Participants

 

   
Alexander Bielicki is a Research Fellow on the Red-Letter Days in Transition project. He received his MA in Nationalism Studies from the Central European University and his BA in Cultural Anthropology from the University of Pittsburgh (US). His present research focuses on the multiple interpretations of contemporary national pilgrimage in Slovakia.
  Biljana Dragisic is an MA student engaged on the project. She received her BA from the University of Oslo, European and American studies, with focus on Balkan. From 2000-2004 she studied at University of Belgrade at the institute of Scandinavian languages and literature. She was engaged as a research assistant on several projects at UiO and currently works at the Department of Student and Academic Affairs at UiO.
  Karen Gammelgaard – Coordinator in 2009, is Professor of Czech in the Department of Literature, Area Studies and European Languages, University of Oslo. Since 2005, she has also been the Department’s Head of Research. An expert in Czech studies, her main research interests have been directed at the intersection of language and its historical context, and she has led and is leading interdisciplinary projects on text and history. She is at present head of an inter-Scandinavian project analyzing changes in Czech text culture during the transition from democracy to communism, and she is participating in the international project, Imagining the West, which analyzes the construction of identity in Central and East Europe and Turkey. Her publications include several articles, two monographs and various edited and co-edited volumes. At present, she is supervising three doctoral dissertations at Scandinavian universities.
  Knut Andreas Grimstad is Associate Professor and Head of Polish Studies in the Department of Literature and European Languages, University of Oslo. He has published extensively on Russian prose, Polish Baroque literature, Polish Modernist prose, as well as contemporary Polish poetry. Among his other interests are popular culture and Jewish-Polish relations in independent Poland191839. He is co-editor of Celebrating Creativity: Essays in Honour of Jostein Børtnes (1997) and of Gender and Sexuality in Ethical Context: Ten Essays on Polish Prose (2005). He is also a founding member of the Programme on East European Cultures and Societies (PEECS) at the University of Trondheim (NTNU), as well as a member of the advisory board of Slavica Bergensiaand of Trondheim Studies in East European Culture and Societies.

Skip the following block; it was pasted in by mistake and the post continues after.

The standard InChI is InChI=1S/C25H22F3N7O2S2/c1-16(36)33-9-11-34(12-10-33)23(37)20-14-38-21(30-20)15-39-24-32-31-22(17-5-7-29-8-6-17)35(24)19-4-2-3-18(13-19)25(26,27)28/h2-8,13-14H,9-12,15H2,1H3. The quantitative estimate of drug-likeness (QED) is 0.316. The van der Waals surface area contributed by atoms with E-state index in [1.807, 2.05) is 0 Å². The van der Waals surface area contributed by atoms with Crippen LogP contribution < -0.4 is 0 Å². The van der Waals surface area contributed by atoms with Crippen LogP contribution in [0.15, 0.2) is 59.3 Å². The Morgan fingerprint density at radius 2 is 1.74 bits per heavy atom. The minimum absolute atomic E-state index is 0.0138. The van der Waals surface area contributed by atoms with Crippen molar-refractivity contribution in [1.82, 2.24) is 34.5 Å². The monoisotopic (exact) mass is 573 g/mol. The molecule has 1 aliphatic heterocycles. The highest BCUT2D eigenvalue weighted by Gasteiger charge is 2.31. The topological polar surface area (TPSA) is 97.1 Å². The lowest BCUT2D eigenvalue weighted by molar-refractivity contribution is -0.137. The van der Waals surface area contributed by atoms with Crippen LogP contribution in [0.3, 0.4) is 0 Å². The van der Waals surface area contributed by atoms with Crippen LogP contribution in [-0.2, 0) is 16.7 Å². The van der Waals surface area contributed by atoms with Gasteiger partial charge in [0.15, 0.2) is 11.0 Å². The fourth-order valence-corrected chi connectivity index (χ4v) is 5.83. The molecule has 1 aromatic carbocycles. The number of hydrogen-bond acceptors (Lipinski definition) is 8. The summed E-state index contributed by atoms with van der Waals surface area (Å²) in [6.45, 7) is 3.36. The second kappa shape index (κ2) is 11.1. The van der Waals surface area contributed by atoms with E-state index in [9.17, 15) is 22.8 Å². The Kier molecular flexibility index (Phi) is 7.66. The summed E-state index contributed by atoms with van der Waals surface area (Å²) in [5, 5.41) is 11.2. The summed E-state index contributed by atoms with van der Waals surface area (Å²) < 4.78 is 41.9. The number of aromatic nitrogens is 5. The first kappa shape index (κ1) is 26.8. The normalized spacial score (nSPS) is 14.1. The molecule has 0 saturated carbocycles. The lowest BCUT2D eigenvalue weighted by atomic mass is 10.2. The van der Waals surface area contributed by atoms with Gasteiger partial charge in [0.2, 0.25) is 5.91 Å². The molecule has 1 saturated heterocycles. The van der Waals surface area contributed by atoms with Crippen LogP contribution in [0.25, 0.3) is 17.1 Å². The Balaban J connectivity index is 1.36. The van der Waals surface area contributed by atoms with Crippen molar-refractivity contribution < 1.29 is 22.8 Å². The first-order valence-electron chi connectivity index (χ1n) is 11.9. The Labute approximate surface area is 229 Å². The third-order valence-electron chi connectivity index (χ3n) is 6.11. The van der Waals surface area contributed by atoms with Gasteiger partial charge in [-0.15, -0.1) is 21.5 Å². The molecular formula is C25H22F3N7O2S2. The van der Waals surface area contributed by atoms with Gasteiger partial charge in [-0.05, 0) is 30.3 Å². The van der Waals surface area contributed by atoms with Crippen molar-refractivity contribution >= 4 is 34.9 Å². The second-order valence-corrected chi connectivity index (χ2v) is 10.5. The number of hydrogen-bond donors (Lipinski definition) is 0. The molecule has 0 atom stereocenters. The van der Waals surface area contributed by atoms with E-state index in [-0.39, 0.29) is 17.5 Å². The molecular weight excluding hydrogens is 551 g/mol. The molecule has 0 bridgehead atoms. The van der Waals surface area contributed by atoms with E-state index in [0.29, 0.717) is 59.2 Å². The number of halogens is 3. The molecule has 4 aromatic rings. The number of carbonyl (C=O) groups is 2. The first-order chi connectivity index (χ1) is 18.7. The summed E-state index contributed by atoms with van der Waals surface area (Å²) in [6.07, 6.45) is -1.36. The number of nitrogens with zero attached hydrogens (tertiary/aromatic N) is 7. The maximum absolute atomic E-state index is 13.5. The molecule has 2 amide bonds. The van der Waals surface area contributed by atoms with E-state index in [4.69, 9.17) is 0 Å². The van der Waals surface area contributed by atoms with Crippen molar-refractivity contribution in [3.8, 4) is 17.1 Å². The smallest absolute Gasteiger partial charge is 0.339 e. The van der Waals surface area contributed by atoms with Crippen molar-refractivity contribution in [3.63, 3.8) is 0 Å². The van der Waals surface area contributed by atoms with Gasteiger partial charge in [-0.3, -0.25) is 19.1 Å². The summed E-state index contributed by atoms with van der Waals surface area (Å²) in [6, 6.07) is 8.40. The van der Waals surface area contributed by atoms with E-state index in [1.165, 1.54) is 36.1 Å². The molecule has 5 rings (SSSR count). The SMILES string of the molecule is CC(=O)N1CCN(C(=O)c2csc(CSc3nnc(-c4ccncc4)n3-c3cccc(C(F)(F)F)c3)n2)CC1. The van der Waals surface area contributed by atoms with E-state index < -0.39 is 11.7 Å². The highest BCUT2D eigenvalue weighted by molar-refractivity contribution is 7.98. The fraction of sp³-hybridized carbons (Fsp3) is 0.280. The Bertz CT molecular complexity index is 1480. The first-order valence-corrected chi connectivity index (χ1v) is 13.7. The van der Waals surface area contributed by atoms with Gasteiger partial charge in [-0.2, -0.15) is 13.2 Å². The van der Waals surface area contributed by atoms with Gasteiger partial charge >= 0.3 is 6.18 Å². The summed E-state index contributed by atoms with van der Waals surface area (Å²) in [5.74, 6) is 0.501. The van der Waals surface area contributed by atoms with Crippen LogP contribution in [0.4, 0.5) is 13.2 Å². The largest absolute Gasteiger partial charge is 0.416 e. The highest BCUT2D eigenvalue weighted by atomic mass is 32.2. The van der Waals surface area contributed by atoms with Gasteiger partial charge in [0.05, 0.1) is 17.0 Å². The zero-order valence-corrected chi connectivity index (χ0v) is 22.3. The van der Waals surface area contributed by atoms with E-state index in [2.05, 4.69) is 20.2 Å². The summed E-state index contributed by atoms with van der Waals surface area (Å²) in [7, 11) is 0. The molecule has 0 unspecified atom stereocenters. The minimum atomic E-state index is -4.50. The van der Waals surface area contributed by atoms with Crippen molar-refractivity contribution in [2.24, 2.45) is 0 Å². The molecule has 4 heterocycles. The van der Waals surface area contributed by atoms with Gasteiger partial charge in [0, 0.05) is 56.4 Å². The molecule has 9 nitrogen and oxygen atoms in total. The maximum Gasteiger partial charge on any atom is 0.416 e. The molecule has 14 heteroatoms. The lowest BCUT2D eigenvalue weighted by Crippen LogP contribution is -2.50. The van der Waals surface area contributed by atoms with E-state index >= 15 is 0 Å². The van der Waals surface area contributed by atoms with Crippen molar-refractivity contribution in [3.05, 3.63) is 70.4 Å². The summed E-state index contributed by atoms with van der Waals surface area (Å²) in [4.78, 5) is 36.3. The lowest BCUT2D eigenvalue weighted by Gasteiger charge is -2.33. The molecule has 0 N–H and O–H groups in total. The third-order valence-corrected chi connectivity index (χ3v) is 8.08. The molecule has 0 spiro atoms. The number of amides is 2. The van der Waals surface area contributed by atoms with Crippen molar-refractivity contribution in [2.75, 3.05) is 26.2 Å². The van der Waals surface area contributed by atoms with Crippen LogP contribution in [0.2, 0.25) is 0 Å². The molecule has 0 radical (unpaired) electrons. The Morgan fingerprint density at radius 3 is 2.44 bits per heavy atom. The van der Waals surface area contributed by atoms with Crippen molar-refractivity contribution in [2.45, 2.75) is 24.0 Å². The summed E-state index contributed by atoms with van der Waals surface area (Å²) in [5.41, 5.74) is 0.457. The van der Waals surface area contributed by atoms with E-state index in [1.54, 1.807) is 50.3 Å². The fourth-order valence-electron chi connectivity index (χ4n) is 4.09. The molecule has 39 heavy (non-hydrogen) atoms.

Kjetil Rå Hauge, Associate Professor and scholar of Bulgarian, Vice President of the Bulgarian Studies Association and a member of the editorial board of the journal Scando-Slavica. He has published several textbooks and scholarly articles within the field of Bulgarian linguistics, and his latest research has concentrated on discourse markers and their borrowability into Bulgarian. Hauge also has a long record of activity in computer-aided instruction. He has published articles within this field and has conducted projects in cooperation with Bulgarian partners.
  Betine Huflåtten is an MA student engaged with the project. She received her BA in history from the University of Trondheim (NTNU). In 2005-2006 and during the winter semester in 2008 she studied Czech language at Charles University in Prague.
  Dragana Kovačević is a research assistant on the project. She received MA in Nationalism Studies from Central European University in Budapest and BA in Philosophy from University of Belgrade, Faculty of Philosophy.